- There aren’t many 16-year-olds capable of keeping it together whilst being scrutinised by the entire world, but then there aren’t many teenagers that David Bowie once deigned to describe as “the future of music” either. Ella Yelich-O’Connor remains a unique proposition on this, her superb second album. Co-produced by Bleachers’ Jack Antonoff, Melodrama finds Lorde documenting an adolescence under the spotlight with striking maturity and candour, from wild nights (‘Perfect Places’), lust (‘Louvre’), heartbreak (‘Green Light’) and revenge (‘Writer In The Dark’), to self-acceptance, as expressed beautifully on ‘Liability’. Unquestionably one of the finest pop albums of 2017 so far.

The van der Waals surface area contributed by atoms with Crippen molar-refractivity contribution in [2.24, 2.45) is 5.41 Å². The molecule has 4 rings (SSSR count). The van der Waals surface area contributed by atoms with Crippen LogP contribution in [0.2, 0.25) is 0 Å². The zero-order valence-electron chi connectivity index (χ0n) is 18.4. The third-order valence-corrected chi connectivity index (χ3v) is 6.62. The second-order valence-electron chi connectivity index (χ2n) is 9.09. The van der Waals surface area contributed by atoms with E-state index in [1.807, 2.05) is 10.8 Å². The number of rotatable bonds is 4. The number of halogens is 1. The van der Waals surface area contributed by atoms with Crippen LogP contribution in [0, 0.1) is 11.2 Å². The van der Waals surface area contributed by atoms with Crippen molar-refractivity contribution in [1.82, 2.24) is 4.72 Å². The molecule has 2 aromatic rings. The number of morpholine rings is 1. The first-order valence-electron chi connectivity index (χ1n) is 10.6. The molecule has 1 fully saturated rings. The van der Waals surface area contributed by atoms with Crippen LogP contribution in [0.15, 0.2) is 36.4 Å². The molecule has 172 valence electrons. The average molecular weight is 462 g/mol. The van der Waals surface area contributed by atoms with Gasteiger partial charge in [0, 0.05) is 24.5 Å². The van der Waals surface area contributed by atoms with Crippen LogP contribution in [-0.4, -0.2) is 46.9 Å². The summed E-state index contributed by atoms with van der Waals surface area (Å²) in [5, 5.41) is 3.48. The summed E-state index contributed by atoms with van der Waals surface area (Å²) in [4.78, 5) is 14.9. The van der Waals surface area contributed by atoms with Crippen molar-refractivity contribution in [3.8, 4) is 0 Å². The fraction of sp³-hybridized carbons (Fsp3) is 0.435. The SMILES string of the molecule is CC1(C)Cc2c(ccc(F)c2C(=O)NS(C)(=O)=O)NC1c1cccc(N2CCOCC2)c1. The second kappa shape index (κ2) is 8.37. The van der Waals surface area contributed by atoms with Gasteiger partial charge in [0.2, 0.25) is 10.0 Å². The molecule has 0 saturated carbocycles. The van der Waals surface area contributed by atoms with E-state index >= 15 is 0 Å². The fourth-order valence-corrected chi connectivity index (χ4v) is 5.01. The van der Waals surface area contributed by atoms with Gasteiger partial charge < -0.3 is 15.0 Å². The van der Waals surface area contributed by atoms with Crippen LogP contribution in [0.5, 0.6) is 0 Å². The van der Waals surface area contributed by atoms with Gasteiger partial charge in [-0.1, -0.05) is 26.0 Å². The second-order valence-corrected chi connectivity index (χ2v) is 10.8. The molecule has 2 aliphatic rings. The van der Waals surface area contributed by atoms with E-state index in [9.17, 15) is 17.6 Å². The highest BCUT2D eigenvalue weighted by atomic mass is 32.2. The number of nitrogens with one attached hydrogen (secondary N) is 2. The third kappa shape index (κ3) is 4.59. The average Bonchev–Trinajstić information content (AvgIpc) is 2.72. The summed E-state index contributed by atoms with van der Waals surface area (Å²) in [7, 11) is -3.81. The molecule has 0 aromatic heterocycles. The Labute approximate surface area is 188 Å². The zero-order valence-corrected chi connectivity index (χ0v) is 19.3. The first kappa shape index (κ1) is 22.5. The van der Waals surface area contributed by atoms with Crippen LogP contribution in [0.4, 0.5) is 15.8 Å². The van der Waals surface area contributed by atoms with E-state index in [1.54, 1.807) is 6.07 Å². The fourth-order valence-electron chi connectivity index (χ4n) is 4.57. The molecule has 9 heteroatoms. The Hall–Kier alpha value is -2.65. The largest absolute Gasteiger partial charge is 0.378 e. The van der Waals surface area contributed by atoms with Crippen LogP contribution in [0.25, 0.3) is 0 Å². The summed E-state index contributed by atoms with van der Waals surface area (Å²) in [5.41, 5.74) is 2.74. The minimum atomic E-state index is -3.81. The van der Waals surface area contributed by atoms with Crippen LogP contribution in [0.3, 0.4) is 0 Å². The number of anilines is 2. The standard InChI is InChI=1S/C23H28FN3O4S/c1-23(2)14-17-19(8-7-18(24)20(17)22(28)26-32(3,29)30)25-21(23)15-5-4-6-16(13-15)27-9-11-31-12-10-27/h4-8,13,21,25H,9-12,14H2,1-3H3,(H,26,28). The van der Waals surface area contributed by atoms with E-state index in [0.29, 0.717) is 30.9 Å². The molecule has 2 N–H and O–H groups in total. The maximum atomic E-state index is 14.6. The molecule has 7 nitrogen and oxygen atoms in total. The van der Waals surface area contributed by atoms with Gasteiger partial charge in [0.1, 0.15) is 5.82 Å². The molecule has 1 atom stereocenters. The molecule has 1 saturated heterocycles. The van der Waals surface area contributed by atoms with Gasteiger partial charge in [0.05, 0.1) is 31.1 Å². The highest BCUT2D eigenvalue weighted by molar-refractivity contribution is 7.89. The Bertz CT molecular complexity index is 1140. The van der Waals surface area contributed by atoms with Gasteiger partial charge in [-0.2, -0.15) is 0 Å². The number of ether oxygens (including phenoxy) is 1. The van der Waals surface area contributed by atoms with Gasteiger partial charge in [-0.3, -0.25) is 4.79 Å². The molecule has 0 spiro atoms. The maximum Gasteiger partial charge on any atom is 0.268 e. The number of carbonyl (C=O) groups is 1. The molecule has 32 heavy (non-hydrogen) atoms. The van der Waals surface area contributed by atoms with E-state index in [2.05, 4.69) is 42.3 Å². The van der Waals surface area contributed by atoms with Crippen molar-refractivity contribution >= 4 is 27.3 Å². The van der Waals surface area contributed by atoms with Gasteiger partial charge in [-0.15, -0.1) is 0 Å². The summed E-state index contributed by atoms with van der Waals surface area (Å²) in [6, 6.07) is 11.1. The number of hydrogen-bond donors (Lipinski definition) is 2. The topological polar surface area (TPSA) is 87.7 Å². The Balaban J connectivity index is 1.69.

- From Pitchfork and Pigeons and Planes, to Rolling Stone and Billboard, there was barely a ‘Best of the Year’ list that To Pimp A Butterfly didn’t top in 2015. If Kendrick Lamar was concerned about following what FACT Magazine have termed his “magnum opus”, he deliberately chose not to dwell on it, first releasing the acclaimed demos collection Untitled Unmastered in 2016, and now a fourth LP in which he switches gears entirely. Gone are the abrasive jazz influences that underscored the protest songs of TPAB, and in their place is a succession of loose and playful, predominantly sample-led grooves, rooted in 70s soul and psych. Damn might be more musically accessible, but it’s no less rewarding, and lyrically Compton’s finest sounds more unapologetically self-assured than ever. Indeed, as he explains on ‘Pride’, “I can’t fake humble just ‘cause yo’ ass is insecure.”